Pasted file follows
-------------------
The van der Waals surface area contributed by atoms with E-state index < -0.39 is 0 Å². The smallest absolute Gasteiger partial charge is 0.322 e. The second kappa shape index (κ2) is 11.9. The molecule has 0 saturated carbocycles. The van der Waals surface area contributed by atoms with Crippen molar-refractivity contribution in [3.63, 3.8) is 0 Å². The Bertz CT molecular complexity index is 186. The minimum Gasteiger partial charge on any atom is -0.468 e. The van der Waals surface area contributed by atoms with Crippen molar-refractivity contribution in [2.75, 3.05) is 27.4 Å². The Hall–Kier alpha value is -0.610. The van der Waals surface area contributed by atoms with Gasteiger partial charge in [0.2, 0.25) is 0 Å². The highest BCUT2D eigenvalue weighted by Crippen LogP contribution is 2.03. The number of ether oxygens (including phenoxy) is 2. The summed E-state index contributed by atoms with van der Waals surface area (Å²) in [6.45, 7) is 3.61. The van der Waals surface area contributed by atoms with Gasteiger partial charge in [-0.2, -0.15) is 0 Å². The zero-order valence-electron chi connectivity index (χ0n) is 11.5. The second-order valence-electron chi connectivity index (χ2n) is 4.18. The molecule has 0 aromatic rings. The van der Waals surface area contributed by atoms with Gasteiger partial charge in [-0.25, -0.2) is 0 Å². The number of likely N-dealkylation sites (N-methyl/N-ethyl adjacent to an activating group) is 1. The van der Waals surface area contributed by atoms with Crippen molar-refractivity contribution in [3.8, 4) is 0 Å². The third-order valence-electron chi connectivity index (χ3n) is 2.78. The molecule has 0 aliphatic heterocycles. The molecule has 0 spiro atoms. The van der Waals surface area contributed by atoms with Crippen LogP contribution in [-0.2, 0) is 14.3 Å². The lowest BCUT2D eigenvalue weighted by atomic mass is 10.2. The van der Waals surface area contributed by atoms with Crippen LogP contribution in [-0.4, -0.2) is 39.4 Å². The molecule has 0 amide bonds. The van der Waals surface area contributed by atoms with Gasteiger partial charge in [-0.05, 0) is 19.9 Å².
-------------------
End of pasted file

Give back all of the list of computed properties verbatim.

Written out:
The van der Waals surface area contributed by atoms with E-state index < -0.39 is 0 Å². The smallest absolute Gasteiger partial charge is 0.322 e. The second kappa shape index (κ2) is 11.9. The molecule has 0 saturated carbocycles. The van der Waals surface area contributed by atoms with Crippen molar-refractivity contribution in [3.63, 3.8) is 0 Å². The Bertz CT molecular complexity index is 186. The minimum Gasteiger partial charge on any atom is -0.468 e. The van der Waals surface area contributed by atoms with Crippen molar-refractivity contribution in [2.75, 3.05) is 27.4 Å². The Hall–Kier alpha value is -0.610. The van der Waals surface area contributed by atoms with Gasteiger partial charge in [0.2, 0.25) is 0 Å². The highest BCUT2D eigenvalue weighted by Crippen LogP contribution is 2.03. The number of ether oxygens (including phenoxy) is 2. The summed E-state index contributed by atoms with van der Waals surface area (Å²) in [6.45, 7) is 3.61. The van der Waals surface area contributed by atoms with Gasteiger partial charge in [-0.2, -0.15) is 0 Å². The zero-order valence-electron chi connectivity index (χ0n) is 11.5. The second-order valence-electron chi connectivity index (χ2n) is 4.18. The molecule has 0 aromatic rings. The van der Waals surface area contributed by atoms with Gasteiger partial charge in [-0.25, -0.2) is 0 Å². The number of likely N-dealkylation sites (N-methyl/N-ethyl adjacent to an activating group) is 1. The van der Waals surface area contributed by atoms with Crippen molar-refractivity contribution in [3.8, 4) is 0 Å². The third-order valence-electron chi connectivity index (χ3n) is 2.78. The molecule has 0 aliphatic heterocycles. The molecule has 0 spiro atoms. The van der Waals surface area contributed by atoms with Crippen LogP contribution in [-0.2, 0) is 14.3 Å². The lowest BCUT2D eigenvalue weighted by atomic mass is 10.2. The van der Waals surface area contributed by atoms with Crippen LogP contribution in [-0.4, -0.2) is 39.4 Å². The molecule has 0 amide bonds. The van der Waals surface area contributed by atoms with Gasteiger partial charge in [-0.05, 0) is 19.9 Å².